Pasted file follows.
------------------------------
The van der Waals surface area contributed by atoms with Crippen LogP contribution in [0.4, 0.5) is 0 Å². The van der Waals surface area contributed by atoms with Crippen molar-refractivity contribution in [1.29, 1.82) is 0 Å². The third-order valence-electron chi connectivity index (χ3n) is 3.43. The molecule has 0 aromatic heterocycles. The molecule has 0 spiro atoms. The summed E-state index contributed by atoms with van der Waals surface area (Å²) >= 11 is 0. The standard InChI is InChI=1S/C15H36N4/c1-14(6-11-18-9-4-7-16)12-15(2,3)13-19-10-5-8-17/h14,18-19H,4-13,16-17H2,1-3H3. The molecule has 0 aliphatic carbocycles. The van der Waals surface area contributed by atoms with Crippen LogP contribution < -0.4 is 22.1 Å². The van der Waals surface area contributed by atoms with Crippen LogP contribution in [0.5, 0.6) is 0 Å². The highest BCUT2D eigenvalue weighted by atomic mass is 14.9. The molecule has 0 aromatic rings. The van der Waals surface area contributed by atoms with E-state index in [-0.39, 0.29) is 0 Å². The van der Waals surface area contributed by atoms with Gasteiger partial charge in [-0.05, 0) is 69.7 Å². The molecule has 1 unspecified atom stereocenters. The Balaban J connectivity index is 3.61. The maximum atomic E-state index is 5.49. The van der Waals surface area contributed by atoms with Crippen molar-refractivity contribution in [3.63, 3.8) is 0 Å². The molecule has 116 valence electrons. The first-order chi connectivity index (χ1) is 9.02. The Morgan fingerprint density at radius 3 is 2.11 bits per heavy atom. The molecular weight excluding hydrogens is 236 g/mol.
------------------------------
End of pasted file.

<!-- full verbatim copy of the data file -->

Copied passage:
The van der Waals surface area contributed by atoms with Crippen LogP contribution in [0.4, 0.5) is 0 Å². The van der Waals surface area contributed by atoms with Crippen molar-refractivity contribution in [1.29, 1.82) is 0 Å². The third-order valence-electron chi connectivity index (χ3n) is 3.43. The molecule has 0 aromatic heterocycles. The molecule has 0 spiro atoms. The summed E-state index contributed by atoms with van der Waals surface area (Å²) >= 11 is 0. The standard InChI is InChI=1S/C15H36N4/c1-14(6-11-18-9-4-7-16)12-15(2,3)13-19-10-5-8-17/h14,18-19H,4-13,16-17H2,1-3H3. The molecule has 0 aliphatic carbocycles. The van der Waals surface area contributed by atoms with Crippen LogP contribution < -0.4 is 22.1 Å². The van der Waals surface area contributed by atoms with Crippen LogP contribution in [0.5, 0.6) is 0 Å². The highest BCUT2D eigenvalue weighted by atomic mass is 14.9. The molecule has 0 aromatic rings. The van der Waals surface area contributed by atoms with E-state index in [-0.39, 0.29) is 0 Å². The van der Waals surface area contributed by atoms with Gasteiger partial charge in [-0.05, 0) is 69.7 Å². The molecule has 1 unspecified atom stereocenters. The Balaban J connectivity index is 3.61. The maximum atomic E-state index is 5.49. The van der Waals surface area contributed by atoms with Crippen molar-refractivity contribution in [3.63, 3.8) is 0 Å². The molecule has 116 valence electrons. The first-order chi connectivity index (χ1) is 9.02. The Morgan fingerprint density at radius 3 is 2.11 bits per heavy atom. The molecular weight excluding hydrogens is 236 g/mol.